Some of these tips are outdated because the public Wi-Fi is safer than in the past. However, there are still risks.
It is the public Wi-Fi safe or not?
This is a complex issue. It is true that the tour in public Wi-Fi is much more secure and private than ever before thanks to the extensive use of HTTPS on the web. Other people spying on a public network Wi-Fi they can't just watch everything you do. The Man-in-the-Middle attacks are not as serious as they used to be.
Does that sound logical? It would be great if the public Wi-Fi it was completely safe! We would definitely use it a lot more and we do not worry so much.
But if you ask us if it Wi-Fi is completely safe, we can not give an affirmative answer. Contrast Security's David Lindner disagrees with the EFF's argument, pointing out the dangers of public access points. The Hacker News community also had many objections to the "harmless" public Wi-Fi.
Below we will try to explain these risks.
In short: Random people will no longer monitor your activities in a public place Wi-Fi. But it is possible for a malicious hacker to set up a hotspot to do many bad things. Its use VPN in a public network Wi-Fi or avoiding the public Wi-Fi is still the safest solution.
Because the public Wi-Fi is safer than ever
Extensive HTTPS encryption on the web has fixed the main security problem with public Wi-Fi. Before the use of HTTPS, most websites used the unencrypted HTTP protocol. By accessing a standard website via HTTP in a public Wi-Fi, other people on the network could track your traffic by looking at the exact web pages you visit and any messages or other data you send.
But the worst part is that with the public hotspot and without encryption you could fall victim to a "man in the middle" attack, with modified websites that you want to open. The hotspot could change any web page or other content you want to access via HTTP. If you downloaded software over HTTP, do not be sure it is on your computer.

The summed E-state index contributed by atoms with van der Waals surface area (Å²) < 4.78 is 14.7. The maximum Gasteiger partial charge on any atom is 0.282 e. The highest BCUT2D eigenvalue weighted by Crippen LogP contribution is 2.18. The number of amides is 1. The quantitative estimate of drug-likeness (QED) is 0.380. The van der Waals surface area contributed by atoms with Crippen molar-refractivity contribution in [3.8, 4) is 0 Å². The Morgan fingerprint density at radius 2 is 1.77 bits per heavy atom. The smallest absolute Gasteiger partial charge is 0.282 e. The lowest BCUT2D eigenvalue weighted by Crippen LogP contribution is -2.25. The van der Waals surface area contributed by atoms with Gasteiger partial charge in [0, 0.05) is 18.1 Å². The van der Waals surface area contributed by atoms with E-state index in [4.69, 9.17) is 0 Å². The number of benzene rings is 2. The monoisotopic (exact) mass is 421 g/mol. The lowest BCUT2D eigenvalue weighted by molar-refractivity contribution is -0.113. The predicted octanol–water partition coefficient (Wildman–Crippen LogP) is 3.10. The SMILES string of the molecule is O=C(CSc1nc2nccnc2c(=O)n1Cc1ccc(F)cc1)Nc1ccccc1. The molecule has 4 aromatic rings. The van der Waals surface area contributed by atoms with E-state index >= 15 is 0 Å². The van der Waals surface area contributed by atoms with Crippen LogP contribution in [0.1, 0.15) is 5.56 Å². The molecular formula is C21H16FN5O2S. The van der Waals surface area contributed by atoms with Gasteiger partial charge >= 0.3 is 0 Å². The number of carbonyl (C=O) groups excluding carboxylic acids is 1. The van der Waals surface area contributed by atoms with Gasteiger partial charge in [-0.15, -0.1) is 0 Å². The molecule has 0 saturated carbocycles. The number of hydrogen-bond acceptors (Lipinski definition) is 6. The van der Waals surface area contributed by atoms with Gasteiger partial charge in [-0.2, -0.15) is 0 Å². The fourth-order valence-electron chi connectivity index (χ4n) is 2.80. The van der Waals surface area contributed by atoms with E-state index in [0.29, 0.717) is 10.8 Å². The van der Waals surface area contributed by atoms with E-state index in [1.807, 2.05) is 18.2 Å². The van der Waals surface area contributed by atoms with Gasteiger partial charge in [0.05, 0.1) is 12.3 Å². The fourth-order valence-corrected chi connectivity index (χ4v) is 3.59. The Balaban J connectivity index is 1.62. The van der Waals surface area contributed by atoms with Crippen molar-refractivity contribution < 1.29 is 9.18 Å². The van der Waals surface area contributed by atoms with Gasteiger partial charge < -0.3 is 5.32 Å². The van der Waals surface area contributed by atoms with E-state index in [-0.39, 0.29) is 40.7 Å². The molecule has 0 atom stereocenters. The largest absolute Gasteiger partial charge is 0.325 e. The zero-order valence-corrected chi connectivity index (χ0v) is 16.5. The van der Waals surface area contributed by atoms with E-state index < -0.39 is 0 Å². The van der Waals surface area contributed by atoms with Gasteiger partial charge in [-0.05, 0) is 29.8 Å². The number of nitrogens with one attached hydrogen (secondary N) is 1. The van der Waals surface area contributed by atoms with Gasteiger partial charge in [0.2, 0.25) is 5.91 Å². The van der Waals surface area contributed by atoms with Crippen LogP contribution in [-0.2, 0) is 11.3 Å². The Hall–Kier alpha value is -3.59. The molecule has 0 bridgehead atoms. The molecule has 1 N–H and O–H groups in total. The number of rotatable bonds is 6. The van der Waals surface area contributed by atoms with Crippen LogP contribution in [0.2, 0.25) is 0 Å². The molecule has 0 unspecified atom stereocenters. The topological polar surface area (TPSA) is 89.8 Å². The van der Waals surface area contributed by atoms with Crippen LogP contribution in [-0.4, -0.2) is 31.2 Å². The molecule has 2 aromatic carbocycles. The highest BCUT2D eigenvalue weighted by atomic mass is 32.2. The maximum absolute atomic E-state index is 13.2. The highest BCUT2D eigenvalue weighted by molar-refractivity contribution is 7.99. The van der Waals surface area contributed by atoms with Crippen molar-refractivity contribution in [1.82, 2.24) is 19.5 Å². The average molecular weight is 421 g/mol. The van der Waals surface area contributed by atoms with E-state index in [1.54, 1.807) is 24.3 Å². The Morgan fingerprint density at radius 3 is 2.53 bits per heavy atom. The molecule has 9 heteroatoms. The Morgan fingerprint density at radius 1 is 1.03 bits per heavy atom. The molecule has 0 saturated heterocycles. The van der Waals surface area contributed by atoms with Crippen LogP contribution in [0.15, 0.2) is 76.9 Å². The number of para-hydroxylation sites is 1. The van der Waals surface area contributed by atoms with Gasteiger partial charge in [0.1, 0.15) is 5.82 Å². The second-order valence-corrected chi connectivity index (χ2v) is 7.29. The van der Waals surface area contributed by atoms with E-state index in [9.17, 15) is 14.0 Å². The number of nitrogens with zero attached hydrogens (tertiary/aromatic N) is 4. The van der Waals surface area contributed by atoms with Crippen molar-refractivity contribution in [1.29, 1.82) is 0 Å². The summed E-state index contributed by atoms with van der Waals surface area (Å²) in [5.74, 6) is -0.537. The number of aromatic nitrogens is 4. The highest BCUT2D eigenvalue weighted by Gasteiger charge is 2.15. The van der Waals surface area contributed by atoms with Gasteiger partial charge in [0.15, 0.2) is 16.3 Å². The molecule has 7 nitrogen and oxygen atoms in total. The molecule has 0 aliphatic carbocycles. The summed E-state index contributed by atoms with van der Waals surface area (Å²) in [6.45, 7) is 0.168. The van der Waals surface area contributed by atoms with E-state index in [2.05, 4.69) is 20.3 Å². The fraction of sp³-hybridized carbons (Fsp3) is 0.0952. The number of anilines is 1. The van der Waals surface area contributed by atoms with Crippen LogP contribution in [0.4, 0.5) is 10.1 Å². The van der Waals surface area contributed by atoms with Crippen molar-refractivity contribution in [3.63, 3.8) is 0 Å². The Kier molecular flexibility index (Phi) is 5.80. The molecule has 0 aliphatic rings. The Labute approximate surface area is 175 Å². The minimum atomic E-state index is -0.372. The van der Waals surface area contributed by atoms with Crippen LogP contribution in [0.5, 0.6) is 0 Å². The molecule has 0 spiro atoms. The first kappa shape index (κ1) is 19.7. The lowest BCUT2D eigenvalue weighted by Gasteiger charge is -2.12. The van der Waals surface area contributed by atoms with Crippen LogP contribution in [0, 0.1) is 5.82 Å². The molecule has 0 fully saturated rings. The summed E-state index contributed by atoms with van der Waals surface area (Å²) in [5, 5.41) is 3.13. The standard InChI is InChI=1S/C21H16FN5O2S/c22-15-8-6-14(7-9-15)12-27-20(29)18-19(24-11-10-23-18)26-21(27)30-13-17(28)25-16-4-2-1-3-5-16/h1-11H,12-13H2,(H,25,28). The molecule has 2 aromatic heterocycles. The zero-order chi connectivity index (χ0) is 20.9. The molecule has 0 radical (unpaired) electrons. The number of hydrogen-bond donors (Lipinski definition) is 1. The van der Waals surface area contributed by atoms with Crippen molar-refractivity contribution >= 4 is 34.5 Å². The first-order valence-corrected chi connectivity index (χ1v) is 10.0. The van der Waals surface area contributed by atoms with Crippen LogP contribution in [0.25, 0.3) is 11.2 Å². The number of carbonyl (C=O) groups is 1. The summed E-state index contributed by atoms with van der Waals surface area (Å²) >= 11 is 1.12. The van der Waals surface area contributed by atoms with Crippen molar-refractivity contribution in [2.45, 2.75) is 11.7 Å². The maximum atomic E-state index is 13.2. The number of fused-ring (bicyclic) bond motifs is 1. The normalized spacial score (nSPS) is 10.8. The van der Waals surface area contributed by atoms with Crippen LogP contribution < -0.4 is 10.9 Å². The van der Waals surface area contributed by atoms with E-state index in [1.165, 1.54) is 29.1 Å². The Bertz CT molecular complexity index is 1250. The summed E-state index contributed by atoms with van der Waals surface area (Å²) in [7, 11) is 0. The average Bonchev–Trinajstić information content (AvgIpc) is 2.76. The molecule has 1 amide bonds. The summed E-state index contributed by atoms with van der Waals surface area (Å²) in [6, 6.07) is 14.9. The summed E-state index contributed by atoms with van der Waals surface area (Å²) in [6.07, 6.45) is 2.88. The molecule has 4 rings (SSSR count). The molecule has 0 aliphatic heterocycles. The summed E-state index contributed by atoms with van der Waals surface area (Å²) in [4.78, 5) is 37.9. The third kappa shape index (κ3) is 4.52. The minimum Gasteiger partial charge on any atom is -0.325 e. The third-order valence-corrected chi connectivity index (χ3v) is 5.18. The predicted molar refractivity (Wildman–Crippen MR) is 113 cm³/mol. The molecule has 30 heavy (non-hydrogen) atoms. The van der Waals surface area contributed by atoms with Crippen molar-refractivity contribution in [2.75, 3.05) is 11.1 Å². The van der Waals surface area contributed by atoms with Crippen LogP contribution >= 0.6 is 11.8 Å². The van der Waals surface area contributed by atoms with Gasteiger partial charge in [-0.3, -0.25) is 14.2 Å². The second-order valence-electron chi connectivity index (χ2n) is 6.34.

HTTPS is now widespread, and browsers mark HTTP sites as unsafe. If you connect to a public network Wi-Fi and access sites through HTTPS, other people on the same public network Wi-Fi can see the name of the site you are linking to (for example, iguru, gr), but nothing more than that. They can not see the specific web page you are reading and they certainly can not change anything on the site when it is transferred to your computer.
The amount of data that malicious users can monitor has been reduced and is much more difficult even for a malicious network Wi-Fi to interfere with your circulation.
Some tricks still work
Although the public Wi-Fi is now much more private, it is still not completely private. For example, if you browse the web, you may end up with an HTTP site. A malicious user could infringe on this site and of course you clicked…
Even with the use of HTTPS, monitoring is still possible. The encrypted DNS are not yet widely available, so other devices on the network can see your device's DNS requests. When you connect to a site, your device contacts the configured DNS server over the network and finds the IP address associated with the domain you entered. In other words, if you are connected to a public network Wi-Fi and surf the web, someone else could see the sites you visit.
However, snooper could not see the specific web pages you are visiting from this site (HTTPS). For example, they would know that you logged in to iguru.gr but not the article you were reading.
There are still security risks in the public sector Wi-Fi
There are other potential security risks with the public Wi-Fi.
A malicious access point Wi-Fi could redirect you to malicious websites. If you connect to a malicious access point Wi-Fi and try to link to a bank page, it could take you to the address of a phishing site that looks like a bank page. In other words, he could carry out an attack. "man in the middle“. So if you try to log in you would send your login details directly to the scammer.
How to protect yourself
Maybe the public Wi-Fi be safer than before, but beware. Do not connect to your bank from a public network, as in the example above, even if everything is in HTTPS.
You could also not bother with public networks at all Wi-Fi. For example, if you have a wireless data hotspot (tethering) feature and a fixed mobile connection, you could connect your laptop to your phone hotspot to avoid potential problems with a public service provider. Wi-Fi.